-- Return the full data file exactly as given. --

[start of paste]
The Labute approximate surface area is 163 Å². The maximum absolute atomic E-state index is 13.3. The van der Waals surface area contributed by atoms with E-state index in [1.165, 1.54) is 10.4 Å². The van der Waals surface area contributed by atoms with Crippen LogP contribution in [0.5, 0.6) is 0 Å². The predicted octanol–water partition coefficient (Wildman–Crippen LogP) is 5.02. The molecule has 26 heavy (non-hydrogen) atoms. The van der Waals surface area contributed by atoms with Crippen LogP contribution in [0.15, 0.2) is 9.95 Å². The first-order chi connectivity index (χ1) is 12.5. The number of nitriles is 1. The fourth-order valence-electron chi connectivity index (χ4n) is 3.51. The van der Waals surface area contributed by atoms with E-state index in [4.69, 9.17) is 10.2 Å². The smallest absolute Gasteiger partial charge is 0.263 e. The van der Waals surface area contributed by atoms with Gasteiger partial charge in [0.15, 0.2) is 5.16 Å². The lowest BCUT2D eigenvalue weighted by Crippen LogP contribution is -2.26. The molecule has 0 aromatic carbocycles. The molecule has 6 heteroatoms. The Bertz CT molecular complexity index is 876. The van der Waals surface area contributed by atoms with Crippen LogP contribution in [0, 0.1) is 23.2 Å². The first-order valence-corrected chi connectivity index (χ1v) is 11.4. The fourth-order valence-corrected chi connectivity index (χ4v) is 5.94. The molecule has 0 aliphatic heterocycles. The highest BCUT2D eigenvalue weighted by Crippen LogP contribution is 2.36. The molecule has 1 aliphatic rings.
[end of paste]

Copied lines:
The Labute approximate surface area is 163 Å². The maximum absolute atomic E-state index is 13.3. The van der Waals surface area contributed by atoms with E-state index in [1.165, 1.54) is 10.4 Å². The van der Waals surface area contributed by atoms with Crippen LogP contribution in [0.5, 0.6) is 0 Å². The predicted octanol–water partition coefficient (Wildman–Crippen LogP) is 5.02. The molecule has 26 heavy (non-hydrogen) atoms. The van der Waals surface area contributed by atoms with Crippen LogP contribution in [0.15, 0.2) is 9.95 Å². The first-order chi connectivity index (χ1) is 12.5. The number of nitriles is 1. The fourth-order valence-electron chi connectivity index (χ4n) is 3.51. The van der Waals surface area contributed by atoms with E-state index in [4.69, 9.17) is 10.2 Å². The smallest absolute Gasteiger partial charge is 0.263 e. The van der Waals surface area contributed by atoms with Gasteiger partial charge in [0.15, 0.2) is 5.16 Å². The lowest BCUT2D eigenvalue weighted by Crippen LogP contribution is -2.26. The molecule has 0 aromatic carbocycles. The molecule has 6 heteroatoms. The Bertz CT molecular complexity index is 876. The van der Waals surface area contributed by atoms with Crippen LogP contribution in [0, 0.1) is 23.2 Å². The first-order valence-corrected chi connectivity index (χ1v) is 11.4. The fourth-order valence-corrected chi connectivity index (χ4v) is 5.94. The molecule has 0 aliphatic heterocycles. The highest BCUT2D eigenvalue weighted by Crippen LogP contribution is 2.36. The molecule has 1 aliphatic rings.